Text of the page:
10 Apr 12
Facebook buys Instagram for $1 billion dollars (cue crazed genuis laugh)....
by Charlie Crawford, Director
Facebook’s bid for digital world domination continues with their recent acquisition of mobile photo app, Instagram for a whopping $1bn. At $1bn the price is the highest for a profitless startup since Google bought YouTube for $1.65bn in 2006.
Instagram is a mobile app sensation founded in October 2010 by Stanford graduates Kevin Systrom and Mike Kreiger. At the latest count it had been downloaded by over 30 million people. Its appeal is so huge that when the Android phone version was released this month, it was downloaded a million times in its first 12 hours alone.
The app counts the likes of President Barack Obama and, ahem, Justin Bieber and Kim Kardashian as fans and allows people to share photos taken on their mobiles with their friends through its own branded site or via Facebook, Twitter, or text message.
Photographers can use a variety of filters to alter the look of their pics, with names like Lo-fi, Earlybird or Nashville giving their images a vintage, old world feel. As Kevin Systrom says “We tried to lower the bar for producing awesome stuff, so people can walk around with their iPhones (and now android phones) and produce amazing pictures.” The apps founders like to say that the beauty of the app is that “it really democratises attention: everyone from celebrities to a random guy in Japan taking pictures of his dog every day can get many thousands of followers. Taking images is the great equaliser.”
Very noble sentiments, but does this make the app worth $1bn? The hot topic this week in the Blogosphere is why Facebook paid so much. Facebook’s founder Mark Zuckerberg’s stated view is that he sees the expertise at Instagram providing an invaluable resource for improving Facebook’s increasingly critical photo functionality and he sees the two entities coexisting for the foreseeble future. However, the Blogosphere has rejected this view with bloggers and comments boards going mad with speculation as to Facebook’s real motives for the purchase.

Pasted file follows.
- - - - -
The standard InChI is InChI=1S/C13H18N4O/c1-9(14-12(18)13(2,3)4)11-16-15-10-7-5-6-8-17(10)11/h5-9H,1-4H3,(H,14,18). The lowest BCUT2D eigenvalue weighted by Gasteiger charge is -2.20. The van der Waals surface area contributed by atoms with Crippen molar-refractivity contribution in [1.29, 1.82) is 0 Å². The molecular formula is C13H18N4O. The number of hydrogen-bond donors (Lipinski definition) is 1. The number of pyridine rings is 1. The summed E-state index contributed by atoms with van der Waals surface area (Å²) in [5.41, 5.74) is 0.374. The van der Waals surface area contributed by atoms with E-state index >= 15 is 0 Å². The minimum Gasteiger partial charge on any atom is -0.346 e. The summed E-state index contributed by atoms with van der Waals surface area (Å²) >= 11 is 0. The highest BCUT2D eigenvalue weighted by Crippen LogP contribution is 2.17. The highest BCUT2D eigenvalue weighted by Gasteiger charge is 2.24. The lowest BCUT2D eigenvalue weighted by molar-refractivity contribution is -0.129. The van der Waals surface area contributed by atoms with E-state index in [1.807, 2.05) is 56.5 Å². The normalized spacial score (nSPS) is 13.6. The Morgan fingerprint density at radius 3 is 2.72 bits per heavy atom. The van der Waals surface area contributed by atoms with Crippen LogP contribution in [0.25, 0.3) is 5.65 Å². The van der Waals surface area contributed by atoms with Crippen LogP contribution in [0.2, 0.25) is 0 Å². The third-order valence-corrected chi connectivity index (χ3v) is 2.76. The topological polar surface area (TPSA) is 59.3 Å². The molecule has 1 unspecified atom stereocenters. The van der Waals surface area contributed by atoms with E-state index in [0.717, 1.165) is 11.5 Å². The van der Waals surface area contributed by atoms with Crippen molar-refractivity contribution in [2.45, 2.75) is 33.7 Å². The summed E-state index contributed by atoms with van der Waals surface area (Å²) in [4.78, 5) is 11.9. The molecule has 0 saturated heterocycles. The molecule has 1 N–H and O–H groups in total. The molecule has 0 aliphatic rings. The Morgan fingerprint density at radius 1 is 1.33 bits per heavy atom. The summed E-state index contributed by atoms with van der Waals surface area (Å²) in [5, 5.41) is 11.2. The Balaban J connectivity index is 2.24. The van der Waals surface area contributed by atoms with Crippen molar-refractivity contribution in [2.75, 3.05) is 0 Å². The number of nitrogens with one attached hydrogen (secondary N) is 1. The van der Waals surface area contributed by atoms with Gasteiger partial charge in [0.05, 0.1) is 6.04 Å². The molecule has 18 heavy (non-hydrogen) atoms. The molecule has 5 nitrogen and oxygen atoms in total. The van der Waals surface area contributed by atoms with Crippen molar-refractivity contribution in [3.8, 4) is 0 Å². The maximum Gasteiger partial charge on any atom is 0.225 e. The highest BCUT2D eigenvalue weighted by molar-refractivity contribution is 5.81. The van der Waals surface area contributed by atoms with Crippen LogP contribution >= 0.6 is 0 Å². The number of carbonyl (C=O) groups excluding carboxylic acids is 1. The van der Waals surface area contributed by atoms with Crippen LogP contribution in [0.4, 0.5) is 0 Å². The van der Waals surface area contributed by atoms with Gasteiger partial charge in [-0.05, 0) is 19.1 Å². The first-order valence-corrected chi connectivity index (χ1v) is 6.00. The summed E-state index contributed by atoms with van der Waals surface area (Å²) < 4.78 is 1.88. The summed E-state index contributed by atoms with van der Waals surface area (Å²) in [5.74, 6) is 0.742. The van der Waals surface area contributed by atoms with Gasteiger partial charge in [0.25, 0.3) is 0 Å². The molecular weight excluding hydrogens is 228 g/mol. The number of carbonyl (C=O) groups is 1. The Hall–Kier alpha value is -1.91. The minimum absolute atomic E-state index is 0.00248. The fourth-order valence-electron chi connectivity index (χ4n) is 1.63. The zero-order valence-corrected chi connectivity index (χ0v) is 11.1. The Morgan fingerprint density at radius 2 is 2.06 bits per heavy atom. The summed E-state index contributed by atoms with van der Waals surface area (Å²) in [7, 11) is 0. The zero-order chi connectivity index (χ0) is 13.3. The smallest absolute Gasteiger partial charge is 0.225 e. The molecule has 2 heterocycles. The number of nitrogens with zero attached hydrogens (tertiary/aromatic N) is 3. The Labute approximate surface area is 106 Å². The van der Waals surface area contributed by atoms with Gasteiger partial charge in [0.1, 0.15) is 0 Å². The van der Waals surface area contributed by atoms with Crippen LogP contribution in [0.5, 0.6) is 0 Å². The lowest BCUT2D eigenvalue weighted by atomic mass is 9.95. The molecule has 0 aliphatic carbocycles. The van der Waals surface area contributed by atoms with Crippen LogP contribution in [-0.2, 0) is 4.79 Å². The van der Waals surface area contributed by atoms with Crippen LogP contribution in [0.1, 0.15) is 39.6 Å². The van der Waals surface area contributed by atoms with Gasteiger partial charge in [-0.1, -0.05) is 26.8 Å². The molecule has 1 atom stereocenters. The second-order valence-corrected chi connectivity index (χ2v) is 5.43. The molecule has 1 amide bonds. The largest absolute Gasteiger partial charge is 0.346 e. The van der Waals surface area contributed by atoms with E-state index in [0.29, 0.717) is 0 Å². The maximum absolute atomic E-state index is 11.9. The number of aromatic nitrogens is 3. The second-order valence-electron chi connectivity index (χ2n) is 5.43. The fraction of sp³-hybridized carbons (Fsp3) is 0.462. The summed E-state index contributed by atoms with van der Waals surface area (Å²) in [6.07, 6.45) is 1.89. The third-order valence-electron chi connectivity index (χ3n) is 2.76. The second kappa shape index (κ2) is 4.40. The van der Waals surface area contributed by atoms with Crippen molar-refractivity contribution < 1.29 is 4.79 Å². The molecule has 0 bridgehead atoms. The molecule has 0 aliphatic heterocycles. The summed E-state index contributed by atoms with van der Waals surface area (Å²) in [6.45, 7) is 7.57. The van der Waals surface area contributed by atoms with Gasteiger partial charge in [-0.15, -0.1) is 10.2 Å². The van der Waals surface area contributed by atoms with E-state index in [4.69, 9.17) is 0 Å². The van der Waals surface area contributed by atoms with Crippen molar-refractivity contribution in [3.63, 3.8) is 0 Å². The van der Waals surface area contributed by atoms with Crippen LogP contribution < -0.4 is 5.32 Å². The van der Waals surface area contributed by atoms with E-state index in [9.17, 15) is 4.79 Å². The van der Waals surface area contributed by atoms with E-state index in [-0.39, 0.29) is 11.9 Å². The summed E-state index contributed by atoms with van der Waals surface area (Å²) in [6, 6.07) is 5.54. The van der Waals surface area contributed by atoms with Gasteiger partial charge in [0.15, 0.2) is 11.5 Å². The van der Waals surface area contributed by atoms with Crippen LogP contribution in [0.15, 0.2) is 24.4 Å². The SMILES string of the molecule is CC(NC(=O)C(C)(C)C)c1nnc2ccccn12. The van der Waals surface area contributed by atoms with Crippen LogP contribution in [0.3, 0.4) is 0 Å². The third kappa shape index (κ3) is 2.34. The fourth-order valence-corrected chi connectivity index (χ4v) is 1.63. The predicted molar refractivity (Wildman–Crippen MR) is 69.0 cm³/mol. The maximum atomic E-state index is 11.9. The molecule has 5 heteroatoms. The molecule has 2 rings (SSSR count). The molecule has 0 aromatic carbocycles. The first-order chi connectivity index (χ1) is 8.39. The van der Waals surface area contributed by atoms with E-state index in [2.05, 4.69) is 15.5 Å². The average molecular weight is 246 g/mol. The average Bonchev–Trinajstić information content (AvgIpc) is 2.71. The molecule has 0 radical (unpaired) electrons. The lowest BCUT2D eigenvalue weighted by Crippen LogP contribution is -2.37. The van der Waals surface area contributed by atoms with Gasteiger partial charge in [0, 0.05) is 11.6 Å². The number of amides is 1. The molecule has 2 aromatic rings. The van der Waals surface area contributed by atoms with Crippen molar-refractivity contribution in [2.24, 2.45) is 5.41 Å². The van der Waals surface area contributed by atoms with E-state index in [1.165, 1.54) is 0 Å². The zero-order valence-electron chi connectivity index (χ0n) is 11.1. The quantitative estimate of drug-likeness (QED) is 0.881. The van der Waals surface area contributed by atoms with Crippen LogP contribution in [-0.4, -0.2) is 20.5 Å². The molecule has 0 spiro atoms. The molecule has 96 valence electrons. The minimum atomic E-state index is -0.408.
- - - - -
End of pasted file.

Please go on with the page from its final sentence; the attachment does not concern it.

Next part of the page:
The most common recurring theme is that Facebook’s motive is purely one of eliminating the competition. Facebook had been earlier quoted as saying that they saw Instagram as “the biggest threat” to their monolithic empire. For a company that will reputedly be valued at $100bn when it goes public, a measly $1bn to eliminate your competition is small beans. In that context the bloggers view does make a twisted kind of sense.
However, other bloggers smell an even greater conspiracy with accusations being levelled that Facebook is trying to gain ownership of the rights to all our photo content. This view clearly holds some sway as evidenced by the mass rejection of Instagram users on the eve of Facebook’s announcement.
So where are Facebook going with all this? As Charlie Brooker puts it on his Twitter page “At this rate Facebook's going to end up owning the rights to all actual human faces”…….and other parts of human anatomy that I won’t mention here…
Only time will tell what Facebook’s real motives are but you can be sure of one thing – Facebook has a plan……..